10 Nov 2020

Share options for Air New Zealand board 'tone deaf' - union

4:36 pm on 10 November 2020

Air New Zealand's board is under attack from unions and investors for issuing share options to senior executives.

Air NZ CEO Greg Foran discusses the airlines response to Covid-19 at Air New Zealand HQ on March 20, 2020.

AirNZ chief executive Greg Foran. Photo: RNZ / Dan Cook

The airline's board last week approved the issue of the options to buy shares to chief executive Greg Foran and six other executives, one of whom has since left, worth more than $2 million.

The E tū union, which represents some Air NZ staff, said the performance rewards were insensitive and the board seemed "tone deaf" to what staff were going through.

The union's head of aviation, Savage, said members had given up pay raises and performance bonuses to help out the airline.

"For the board and the executives to take the share options at this time will do nothing to rebuild the airline's performance. Workers are incensed - it's rubbing salt into an already painful wound."

The airline has laid off more than 4000 staff, slashed spending and services to save cash, and has started drawing down a $900m government loan.

The Simplicity Kiwisaver scheme has about $5m worth of the airline's shares, and its chief executive Sam Stubbs also demanded an explanation.

"The first rule of leadership is that leaders eat last, and that doesn't seem to be the case here," Simplicity chief executive Sam Stubbs said.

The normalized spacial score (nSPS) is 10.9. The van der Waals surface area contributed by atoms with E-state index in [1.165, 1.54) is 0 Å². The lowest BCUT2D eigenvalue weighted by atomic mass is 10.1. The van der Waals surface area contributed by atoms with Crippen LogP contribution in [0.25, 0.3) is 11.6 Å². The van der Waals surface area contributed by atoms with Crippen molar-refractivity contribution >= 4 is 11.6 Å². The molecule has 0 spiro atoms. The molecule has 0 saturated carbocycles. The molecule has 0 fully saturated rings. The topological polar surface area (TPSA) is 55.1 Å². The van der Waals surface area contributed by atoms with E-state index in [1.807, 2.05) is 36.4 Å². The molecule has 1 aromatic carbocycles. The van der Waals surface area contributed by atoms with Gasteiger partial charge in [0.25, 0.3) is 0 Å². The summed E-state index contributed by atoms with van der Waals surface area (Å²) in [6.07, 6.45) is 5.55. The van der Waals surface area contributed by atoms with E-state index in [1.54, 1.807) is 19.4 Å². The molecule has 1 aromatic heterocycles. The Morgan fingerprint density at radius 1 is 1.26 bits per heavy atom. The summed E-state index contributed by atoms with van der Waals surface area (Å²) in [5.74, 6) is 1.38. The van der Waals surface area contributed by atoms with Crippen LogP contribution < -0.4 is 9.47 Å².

"It raises questions about corporate governance - why was this decision made, why did the management accept these options - and the government, which is a 52 percent shareholder, should also be asking these questions."

In a statement, Air New Zealand's board chair Dame Therese Walsh said the national carrier's approach was in line with the standards for public companies, and it was reviewed annually by the board of directors.

"Executive remuneration is disclosed in the Annual Report ... half of the executive team's annual remuneration is at risk via short-term cash incentives and long-term share incentives," Dame Therese said.

"It is important to note that the Chief Executive Officer's total compensation for 2020 will be around 40 percent of his target remuneration.

"What we disclosed to the NZX last week was the long-term incentive share rights for 2020 which mature in 2023. This will not result in any payments being made until 2023; and then only if the company has met its rigorous performance targets. If in 2023, the company is not performing above target, those share rights will lapse."

She said the loan offered by the government was not being used in any way to fund the incentives, and the board was confident the approach appropriately incentivised the airline's management to outperform.

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